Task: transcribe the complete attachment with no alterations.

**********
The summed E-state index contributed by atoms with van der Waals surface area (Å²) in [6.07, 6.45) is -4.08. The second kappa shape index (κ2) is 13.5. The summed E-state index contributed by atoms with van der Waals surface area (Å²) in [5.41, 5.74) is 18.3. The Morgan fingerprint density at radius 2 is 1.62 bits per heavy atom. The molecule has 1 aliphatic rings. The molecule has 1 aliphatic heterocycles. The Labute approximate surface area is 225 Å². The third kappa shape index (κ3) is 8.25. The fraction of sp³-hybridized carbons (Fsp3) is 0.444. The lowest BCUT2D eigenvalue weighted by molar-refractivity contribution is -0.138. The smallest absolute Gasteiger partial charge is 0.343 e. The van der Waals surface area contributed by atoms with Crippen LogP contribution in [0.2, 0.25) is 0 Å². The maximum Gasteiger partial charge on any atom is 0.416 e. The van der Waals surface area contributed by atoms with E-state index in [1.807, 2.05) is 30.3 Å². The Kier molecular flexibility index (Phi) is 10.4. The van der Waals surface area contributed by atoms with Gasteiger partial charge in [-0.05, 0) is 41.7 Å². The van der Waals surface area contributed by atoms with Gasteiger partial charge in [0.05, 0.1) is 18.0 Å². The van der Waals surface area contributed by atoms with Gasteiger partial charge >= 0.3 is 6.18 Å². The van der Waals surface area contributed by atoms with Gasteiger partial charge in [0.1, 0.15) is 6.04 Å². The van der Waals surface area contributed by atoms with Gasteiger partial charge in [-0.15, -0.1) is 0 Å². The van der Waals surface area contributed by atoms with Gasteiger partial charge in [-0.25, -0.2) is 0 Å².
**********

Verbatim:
The summed E-state index contributed by atoms with van der Waals surface area (Å²) in [6.07, 6.45) is -4.08. The second kappa shape index (κ2) is 13.5. The summed E-state index contributed by atoms with van der Waals surface area (Å²) in [5.41, 5.74) is 18.3. The Morgan fingerprint density at radius 2 is 1.62 bits per heavy atom. The molecule has 1 aliphatic rings. The molecule has 1 aliphatic heterocycles. The Labute approximate surface area is 225 Å². The third kappa shape index (κ3) is 8.25. The fraction of sp³-hybridized carbons (Fsp3) is 0.444. The lowest BCUT2D eigenvalue weighted by molar-refractivity contribution is -0.138. The smallest absolute Gasteiger partial charge is 0.343 e. The van der Waals surface area contributed by atoms with Crippen LogP contribution in [0.2, 0.25) is 0 Å². The maximum Gasteiger partial charge on any atom is 0.416 e. The van der Waals surface area contributed by atoms with E-state index in [1.807, 2.05) is 30.3 Å². The Kier molecular flexibility index (Phi) is 10.4. The van der Waals surface area contributed by atoms with Gasteiger partial charge in [-0.05, 0) is 41.7 Å². The van der Waals surface area contributed by atoms with Gasteiger partial charge in [0.05, 0.1) is 18.0 Å². The van der Waals surface area contributed by atoms with Gasteiger partial charge >= 0.3 is 6.18 Å². The van der Waals surface area contributed by atoms with Gasteiger partial charge in [0.1, 0.15) is 6.04 Å². The van der Waals surface area contributed by atoms with Gasteiger partial charge in [-0.15, -0.1) is 0 Å². The van der Waals surface area contributed by atoms with Gasteiger partial charge in [-0.25, -0.2) is 0 Å².